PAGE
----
by Rachael Marcus, Kelly Dunleavy O’Mara and Jon Brooks

Same-sex marriage proponent Kat McGuckin of Oaklyn, New Jersey, holds a gay marriage pride flag while standing in front of the Supreme Court November 30, 2012 in Washington, D.C. (Chip Somodevilla/Getty Images)
Same-sex marriage proponent Kat McGuckin holds a gay marriage pride flag while standing in front of the U.S. Supreme Court in November 2012. (Chip Somodevilla/Getty Images)

We are fast nearing a U.S. Supreme Court decision on Proposition 8, California’s same-sex marriage ban. The court does not announce in advance which opinions it will release on which days, but the last scheduled date for opinions to come down is Jun 27, though the court could stretch the wait out beyond that date. Many SCOTUS observers believe the court will take as long as possible on the same-sex marriage cases, as it often does with potentially landmark decisions.

As you await the decision, here is an updated reposting of our Prop. 8-at-SCOTUS primer, which we first published in March, when the case was heard.


In California’s June 2000 primary, 61 percent of the electorate voted “yes” on Proposition 22, a measure that amended state law to say: “Only marriage between a man and a woman is valid or recognized.” The state Supreme Court overturned the law in 2008 as discriminatory, opening the way for same-sex couples to get legally married in the state. About 18,000 gay and lesbian couples took advantage of the chance to tie the knot.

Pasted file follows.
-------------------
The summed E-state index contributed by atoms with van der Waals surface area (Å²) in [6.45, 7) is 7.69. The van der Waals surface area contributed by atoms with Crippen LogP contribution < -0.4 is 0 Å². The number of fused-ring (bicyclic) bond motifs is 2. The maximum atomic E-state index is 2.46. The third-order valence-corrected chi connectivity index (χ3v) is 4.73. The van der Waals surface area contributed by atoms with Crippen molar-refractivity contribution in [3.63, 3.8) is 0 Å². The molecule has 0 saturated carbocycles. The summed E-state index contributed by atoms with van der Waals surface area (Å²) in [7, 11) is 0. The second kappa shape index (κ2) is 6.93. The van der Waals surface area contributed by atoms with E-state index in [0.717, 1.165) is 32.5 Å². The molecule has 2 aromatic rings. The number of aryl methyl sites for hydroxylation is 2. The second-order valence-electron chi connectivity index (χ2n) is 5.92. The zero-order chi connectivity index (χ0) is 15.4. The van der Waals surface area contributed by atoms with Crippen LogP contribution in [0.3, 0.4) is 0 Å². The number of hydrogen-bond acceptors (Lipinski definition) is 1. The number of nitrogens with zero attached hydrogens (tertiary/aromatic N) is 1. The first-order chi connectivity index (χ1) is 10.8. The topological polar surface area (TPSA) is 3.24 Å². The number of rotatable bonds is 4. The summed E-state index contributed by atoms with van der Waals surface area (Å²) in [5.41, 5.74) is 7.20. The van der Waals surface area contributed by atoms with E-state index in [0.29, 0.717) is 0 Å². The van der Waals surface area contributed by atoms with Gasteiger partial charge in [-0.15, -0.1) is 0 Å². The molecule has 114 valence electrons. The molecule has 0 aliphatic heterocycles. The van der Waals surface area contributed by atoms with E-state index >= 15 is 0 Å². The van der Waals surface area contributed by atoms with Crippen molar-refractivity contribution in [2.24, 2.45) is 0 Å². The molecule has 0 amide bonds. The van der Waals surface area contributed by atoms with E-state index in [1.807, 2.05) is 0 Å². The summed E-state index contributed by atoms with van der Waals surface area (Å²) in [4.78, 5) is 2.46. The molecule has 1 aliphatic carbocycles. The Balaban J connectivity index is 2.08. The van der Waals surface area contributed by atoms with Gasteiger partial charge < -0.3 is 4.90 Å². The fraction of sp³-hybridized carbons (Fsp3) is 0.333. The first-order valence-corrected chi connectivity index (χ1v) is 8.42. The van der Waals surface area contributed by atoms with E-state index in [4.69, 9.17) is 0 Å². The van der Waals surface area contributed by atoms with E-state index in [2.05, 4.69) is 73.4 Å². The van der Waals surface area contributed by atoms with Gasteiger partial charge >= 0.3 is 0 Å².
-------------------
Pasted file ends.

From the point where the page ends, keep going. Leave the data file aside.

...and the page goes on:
But the door that had been opened to same-sex couples slammed shut in November 2008, when voters passed Proposition 8. The measure, a constitutional amendment banning same-sex marriage, passed with 52 percent of the vote.

Same-sex marriage advocates immediately filed challenges with the California Supreme Court, which agreed to hear the case, and in May 2009 the court upheld Prop. 8, another blow against same-sex marriage.


Taking the cause up the legal chain, same-sex marriage advocates then turned to the federal court system. Perry v. Schwarzenegger (the governor was named the defendant because he was the head of state at the time, although he did not defend the measure) came before U.S. District Court Judge Vaughn Walker.

Walker overturned Prop. 8 in August 2010, saying that it violated the federal constitutional guarantees of due process and equal protection under the law.

“Proposition 8 fails to advance any rational basis in singling out gay men and lesbians for denial of a marriage license,” Walker wrote in the ruling. “Indeed, the evidence shows Proposition 8 does nothing more than enshrine in the California Constitution the notion that opposite-sex couples are superior to same-sex couples.”

Nonetheless, Walker ruled that same-sex marriages should not resume in California until Prop. 8 supporters had a chance to appeal.


The appeal before the 9th U.S. Circuit Court got off to a rocky start in September 2010. Schwarzenegger, then-Lt. Gov. Abel Maldonado and then-Attorney General Jerry Brown declined to defend the same-sex marriage ban in court. Imperial County was the only government entity willing to defend Prop. 8, though the court soon ruled the county didn’t have legal standing to intervene in the case. The federal court then sent the case back to the California Supreme Court for a ruling on whether even Prop. 8’s proponents had legal standing to sue, considering that the state’s publicly elected officials had declined to do so. California’s high court ruled that Prop. 8’s proponents did, indeed, have the right to defend the measure.